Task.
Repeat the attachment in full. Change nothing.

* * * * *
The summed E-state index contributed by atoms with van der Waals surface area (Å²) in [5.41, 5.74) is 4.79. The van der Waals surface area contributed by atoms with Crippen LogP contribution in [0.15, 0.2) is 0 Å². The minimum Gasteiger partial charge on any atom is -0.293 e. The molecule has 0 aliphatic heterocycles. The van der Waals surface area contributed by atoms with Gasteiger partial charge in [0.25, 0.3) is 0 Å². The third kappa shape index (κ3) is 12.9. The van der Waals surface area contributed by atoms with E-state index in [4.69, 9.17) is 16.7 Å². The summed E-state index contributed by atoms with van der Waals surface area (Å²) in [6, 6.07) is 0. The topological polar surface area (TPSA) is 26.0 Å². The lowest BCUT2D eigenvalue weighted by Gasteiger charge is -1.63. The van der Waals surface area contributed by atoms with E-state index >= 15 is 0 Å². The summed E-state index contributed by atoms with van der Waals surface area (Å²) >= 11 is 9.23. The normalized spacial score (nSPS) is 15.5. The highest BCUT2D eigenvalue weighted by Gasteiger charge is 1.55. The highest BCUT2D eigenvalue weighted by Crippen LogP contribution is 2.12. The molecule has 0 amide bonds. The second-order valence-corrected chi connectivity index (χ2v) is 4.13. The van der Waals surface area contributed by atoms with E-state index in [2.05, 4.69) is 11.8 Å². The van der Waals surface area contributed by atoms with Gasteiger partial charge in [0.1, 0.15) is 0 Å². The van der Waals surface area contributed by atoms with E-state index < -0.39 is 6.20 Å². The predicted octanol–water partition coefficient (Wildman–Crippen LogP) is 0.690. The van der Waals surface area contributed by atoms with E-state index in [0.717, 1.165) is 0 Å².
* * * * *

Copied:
The summed E-state index contributed by atoms with van der Waals surface area (Å²) in [5.41, 5.74) is 4.79. The van der Waals surface area contributed by atoms with Crippen LogP contribution in [0.15, 0.2) is 0 Å². The minimum Gasteiger partial charge on any atom is -0.293 e. The molecule has 0 aliphatic heterocycles. The van der Waals surface area contributed by atoms with Gasteiger partial charge in [0.25, 0.3) is 0 Å². The third kappa shape index (κ3) is 12.9. The van der Waals surface area contributed by atoms with E-state index in [4.69, 9.17) is 16.7 Å². The summed E-state index contributed by atoms with van der Waals surface area (Å²) in [6, 6.07) is 0. The topological polar surface area (TPSA) is 26.0 Å². The lowest BCUT2D eigenvalue weighted by Gasteiger charge is -1.63. The van der Waals surface area contributed by atoms with E-state index >= 15 is 0 Å². The summed E-state index contributed by atoms with van der Waals surface area (Å²) >= 11 is 9.23. The normalized spacial score (nSPS) is 15.5. The highest BCUT2D eigenvalue weighted by Gasteiger charge is 1.55. The highest BCUT2D eigenvalue weighted by Crippen LogP contribution is 2.12. The molecule has 0 amide bonds. The second-order valence-corrected chi connectivity index (χ2v) is 4.13. The van der Waals surface area contributed by atoms with E-state index in [2.05, 4.69) is 11.8 Å². The van der Waals surface area contributed by atoms with Gasteiger partial charge in [0.1, 0.15) is 0 Å². The van der Waals surface area contributed by atoms with E-state index < -0.39 is 6.20 Å². The predicted octanol–water partition coefficient (Wildman–Crippen LogP) is 0.690. The van der Waals surface area contributed by atoms with E-state index in [0.717, 1.165) is 0 Å².